Sunday, 1. April 2012
Book Review — Frederick J. Sheehan’s Panderer to Power
Written on the heels of the worst financial and economic crisis since the Great Depression, Frederick Sheehan’s critical biography, Panderer to Power: The Untold Story of How Alan Greenspan Enriched Wall Street and Left a Legacy of Recession (2010) provides us with good lessons for the future.
Some perspective can be had from the fantasy classic Lord of the Rings. Frodo, the hobbit, is on his quest to reach Mount Doom and destroy the Ring of Power. Having made it substantially through his mission, but weighed by fatigue and fear for what lies ahead should he continue, Frodo asks Gandalf, a wise and powerful wizard, to take the Ring from him and complete the quest. Gandalf says “No.”
“With that power I would have power too great and terrible. And over me the Ring would gain a power still greater and more deadly. … Do not tempt me! … Yet the way of the Ring to my heart is by pity, pity for weakness and the desire of strength to do good.”
Well, why did Alan Greenspan take the Ring? Did he just take it when offered, or did he pursue it? Greenspan certainly ended up in a powerful position, as Chairman of the Board of Governors of the Federal Reserve System – heading our nation’s central bank. The Fed conducts monetary policy, regulates and supervises banks, serves as a ‘lender of last resort,’ and provides critical payment services for the financial system. These responsibilities are, well, significant. Consider monetary policy, where we have a law directing a committee of 12 people at the Fed to control the aggregate amount of money and credit used by over 300 million other people.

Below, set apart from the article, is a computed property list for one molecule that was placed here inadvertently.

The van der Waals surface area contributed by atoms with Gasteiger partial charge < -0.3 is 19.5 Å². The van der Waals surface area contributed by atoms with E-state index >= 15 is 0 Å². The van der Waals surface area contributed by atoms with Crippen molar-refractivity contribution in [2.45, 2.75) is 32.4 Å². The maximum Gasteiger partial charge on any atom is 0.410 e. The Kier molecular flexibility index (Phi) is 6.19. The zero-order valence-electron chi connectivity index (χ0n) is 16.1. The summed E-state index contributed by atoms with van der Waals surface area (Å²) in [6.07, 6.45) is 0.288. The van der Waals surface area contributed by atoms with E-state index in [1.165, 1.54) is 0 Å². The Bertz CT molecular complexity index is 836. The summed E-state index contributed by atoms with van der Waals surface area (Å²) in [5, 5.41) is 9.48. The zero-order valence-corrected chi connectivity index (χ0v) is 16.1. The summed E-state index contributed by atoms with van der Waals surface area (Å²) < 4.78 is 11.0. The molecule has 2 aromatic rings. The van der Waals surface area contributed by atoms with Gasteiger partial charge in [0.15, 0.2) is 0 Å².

Coming on the heels of the worst financial and economic crisis since the Great Depression, Panderer to Power provides a valuable, critical biography. Alan Greenspan led an institution that advertised its ability to stabilize the financial system – both before and after our recent financial meltdown. Biography is a form of history, and as Santayana said, “Those who cannot remember the past are doomed to repeat it.” In light of recent years, Sheehan’s biography helps us understand and remember the past, and underscores critical things to watch for in the future.